He came out of surgery in a haze. A deep haze. He didn’t know why he was in the hospital. All he needed was a knee replacement.
Now he couldn’t remember why he was here. At first he didn’t remember my name. He couldn’t remember the name of his second wife… he called her my Grandmother’s name instead. But even as he spoke Grandmother’s name I could tell he knew that wasn’t right. He had the look in his eye… “Why am I confused?”
Day after day I sat with him in the hospital. He would sleep. He would wake up. Sometimes he would remember my name. Sometimes he wouldn’t. Sometimes he remembered my cousins’ names… and not mine. Sometimes he called me “Jim”. (I’m his oldest granddaughter and do not resemble a “Jim” of any sort.)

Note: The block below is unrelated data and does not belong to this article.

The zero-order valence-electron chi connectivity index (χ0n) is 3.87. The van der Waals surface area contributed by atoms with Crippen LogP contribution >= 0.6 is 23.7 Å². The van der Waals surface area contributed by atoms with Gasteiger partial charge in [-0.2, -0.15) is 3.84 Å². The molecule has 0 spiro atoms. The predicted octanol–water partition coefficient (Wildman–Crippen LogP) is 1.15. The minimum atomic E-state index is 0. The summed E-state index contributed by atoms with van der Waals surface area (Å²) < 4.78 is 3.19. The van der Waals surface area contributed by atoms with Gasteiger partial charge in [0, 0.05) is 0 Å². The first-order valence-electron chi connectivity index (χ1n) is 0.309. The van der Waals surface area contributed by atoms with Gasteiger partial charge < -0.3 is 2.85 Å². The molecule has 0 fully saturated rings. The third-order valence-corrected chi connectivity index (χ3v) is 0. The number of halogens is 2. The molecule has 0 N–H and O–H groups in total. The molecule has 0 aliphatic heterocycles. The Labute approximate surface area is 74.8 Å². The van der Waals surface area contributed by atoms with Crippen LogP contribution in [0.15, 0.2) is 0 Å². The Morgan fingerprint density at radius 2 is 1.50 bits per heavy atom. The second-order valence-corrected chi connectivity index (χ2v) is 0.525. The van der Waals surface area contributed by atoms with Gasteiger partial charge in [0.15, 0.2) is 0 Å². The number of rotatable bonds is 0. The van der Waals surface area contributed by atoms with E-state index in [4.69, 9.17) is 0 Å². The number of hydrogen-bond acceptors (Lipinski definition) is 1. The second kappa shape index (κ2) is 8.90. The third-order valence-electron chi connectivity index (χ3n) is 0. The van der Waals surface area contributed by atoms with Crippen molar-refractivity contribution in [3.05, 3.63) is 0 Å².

And then he would have a few moments of flashback. It was presumedly 65 years ago, in his world.
I sat with him as he assembled hats. (This was his job 65 years ago.) Assembling hats for the other men in his troop. He folded imaginary fabric in his lap. Layer after layer. Hat after hat. He folded, and folded … and folded.
And then, as if he snapped back into reality, he looked right at me and asked “Did you kill anyone in the war?”
Just a glimpse of his state of mind.